think
age is as big a factor as condition of the animal. I've done some old
sows(greater than 15 yrs. old) that have had normal litters and I've
done
some sows in their prime (5 to 7 yrs) and they've only had one.Again,I
think
pre-natal mortality is more of a function of the condition of the
animal
than age.

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#53890 - 06/04/01 05:59 PM Re: Bear litters
steve allen Offline
Predator Master

Registered: 01/05/02
Posts: 88
Loc: Bismarck,ND
Trappnman--That is some really nice information you posted. I understand exactly what you are saying. My compliments to you and your cousin for providing it to the readers.

Now a couple of more questions, if you don't mind. Do all bear species have similar patterns of reproductive performance? Has your cousin done any population modelling on black bears? What does he see for annual turnover rates and harvest rates within the turnover rates that will maintain stable populations? Again I'm not trying to pin anyone down, but just trying to increase my understanding and that of other readers of a species that many of us know very little about.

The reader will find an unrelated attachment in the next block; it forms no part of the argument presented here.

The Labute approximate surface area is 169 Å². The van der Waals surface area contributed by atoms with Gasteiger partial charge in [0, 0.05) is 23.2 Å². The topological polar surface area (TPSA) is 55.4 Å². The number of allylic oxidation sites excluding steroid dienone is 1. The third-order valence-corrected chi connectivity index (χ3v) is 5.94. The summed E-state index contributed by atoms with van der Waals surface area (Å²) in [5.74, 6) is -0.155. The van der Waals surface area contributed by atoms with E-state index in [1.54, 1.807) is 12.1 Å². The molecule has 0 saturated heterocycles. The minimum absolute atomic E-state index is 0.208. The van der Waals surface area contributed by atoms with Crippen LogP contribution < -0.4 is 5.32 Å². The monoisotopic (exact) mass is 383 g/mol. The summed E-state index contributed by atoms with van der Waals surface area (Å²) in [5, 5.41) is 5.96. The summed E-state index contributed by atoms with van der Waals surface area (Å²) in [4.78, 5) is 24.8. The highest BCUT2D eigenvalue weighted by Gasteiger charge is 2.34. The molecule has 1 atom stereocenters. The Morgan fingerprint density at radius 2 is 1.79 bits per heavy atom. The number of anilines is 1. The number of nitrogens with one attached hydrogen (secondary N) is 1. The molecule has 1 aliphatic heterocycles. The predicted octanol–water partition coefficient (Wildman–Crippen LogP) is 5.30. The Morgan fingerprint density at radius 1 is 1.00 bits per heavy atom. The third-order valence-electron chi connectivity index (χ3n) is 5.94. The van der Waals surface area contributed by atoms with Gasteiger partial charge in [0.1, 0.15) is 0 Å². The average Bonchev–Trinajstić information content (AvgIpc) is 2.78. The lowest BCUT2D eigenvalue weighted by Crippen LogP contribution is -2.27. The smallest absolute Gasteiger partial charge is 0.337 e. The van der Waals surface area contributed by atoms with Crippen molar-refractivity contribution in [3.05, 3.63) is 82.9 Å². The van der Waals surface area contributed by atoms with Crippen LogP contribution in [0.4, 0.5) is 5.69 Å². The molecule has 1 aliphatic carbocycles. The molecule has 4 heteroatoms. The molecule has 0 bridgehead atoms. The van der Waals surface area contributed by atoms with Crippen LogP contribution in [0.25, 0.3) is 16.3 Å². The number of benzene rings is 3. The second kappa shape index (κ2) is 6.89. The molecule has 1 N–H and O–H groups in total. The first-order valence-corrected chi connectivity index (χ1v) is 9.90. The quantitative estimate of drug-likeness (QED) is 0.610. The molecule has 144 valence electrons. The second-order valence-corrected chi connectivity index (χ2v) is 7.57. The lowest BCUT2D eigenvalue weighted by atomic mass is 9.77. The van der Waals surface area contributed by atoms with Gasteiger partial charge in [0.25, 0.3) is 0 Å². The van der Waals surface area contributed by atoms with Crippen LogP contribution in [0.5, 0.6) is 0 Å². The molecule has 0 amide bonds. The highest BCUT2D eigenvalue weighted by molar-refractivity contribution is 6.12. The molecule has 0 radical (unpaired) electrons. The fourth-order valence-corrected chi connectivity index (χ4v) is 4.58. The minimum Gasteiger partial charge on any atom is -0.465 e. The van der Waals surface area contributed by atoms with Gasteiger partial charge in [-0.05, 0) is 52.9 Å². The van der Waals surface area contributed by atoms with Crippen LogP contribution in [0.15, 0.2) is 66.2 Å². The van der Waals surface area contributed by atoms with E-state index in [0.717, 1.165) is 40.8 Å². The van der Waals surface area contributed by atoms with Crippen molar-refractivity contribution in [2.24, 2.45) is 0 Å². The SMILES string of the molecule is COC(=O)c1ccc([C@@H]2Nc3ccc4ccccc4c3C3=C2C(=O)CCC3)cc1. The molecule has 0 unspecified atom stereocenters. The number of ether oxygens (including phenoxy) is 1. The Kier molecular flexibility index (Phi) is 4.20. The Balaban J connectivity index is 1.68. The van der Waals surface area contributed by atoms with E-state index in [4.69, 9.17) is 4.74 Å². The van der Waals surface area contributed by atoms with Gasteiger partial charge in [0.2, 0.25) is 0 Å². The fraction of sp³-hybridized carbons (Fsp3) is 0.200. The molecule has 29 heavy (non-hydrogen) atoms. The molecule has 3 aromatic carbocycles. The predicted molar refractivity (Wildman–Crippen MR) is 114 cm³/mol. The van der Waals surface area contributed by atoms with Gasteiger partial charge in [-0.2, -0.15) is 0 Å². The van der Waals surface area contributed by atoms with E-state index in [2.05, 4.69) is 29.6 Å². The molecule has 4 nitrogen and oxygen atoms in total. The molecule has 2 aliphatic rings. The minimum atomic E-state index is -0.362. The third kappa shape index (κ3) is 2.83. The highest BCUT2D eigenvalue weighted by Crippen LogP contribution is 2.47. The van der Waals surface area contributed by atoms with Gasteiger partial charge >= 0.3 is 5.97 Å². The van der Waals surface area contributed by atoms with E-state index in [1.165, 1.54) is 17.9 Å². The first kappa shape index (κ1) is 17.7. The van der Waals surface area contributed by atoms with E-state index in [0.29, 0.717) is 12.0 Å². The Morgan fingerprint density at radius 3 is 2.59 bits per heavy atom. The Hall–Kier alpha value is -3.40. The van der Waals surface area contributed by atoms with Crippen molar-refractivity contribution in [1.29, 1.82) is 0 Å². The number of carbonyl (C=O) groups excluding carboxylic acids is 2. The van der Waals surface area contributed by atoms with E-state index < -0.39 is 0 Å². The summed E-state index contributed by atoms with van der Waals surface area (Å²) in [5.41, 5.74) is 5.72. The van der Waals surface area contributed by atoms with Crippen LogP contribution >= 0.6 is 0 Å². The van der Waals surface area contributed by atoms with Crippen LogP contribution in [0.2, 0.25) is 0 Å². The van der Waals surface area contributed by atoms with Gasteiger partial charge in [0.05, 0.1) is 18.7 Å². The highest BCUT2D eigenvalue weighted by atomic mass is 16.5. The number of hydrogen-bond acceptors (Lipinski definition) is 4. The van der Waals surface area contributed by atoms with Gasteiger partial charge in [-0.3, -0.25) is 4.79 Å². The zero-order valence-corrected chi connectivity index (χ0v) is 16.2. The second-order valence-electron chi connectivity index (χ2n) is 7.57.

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#53891 - 06/05/01 08:39 AM Re: Bear litters
trappnman Offline
Predator Master

Registered: 04/21/01
Posts: 54
Loc: Lake City, MN
All bears have a similiar pattern when it comes to reproductive performance.It will vary somewhat between species(there's 8 differnt species of bears in the world).For example, the sow black bear keeps her cubs
for about 16 months before she kicks them out. The brown bear keeps her cubs for
28 months before she kicks them out. The concept is the same and only differs through time intervals.All bears have delayed
implantation, gestation periods are about the same,but time at first breeding and intervals between breeding may be different. Again,the concept is the same.
Yes I've done modeling work.Right now I'd say Wisc.'s population is growing slightly in some areas of the state and remaining stable in some other parts of the state and on a slight decline in the other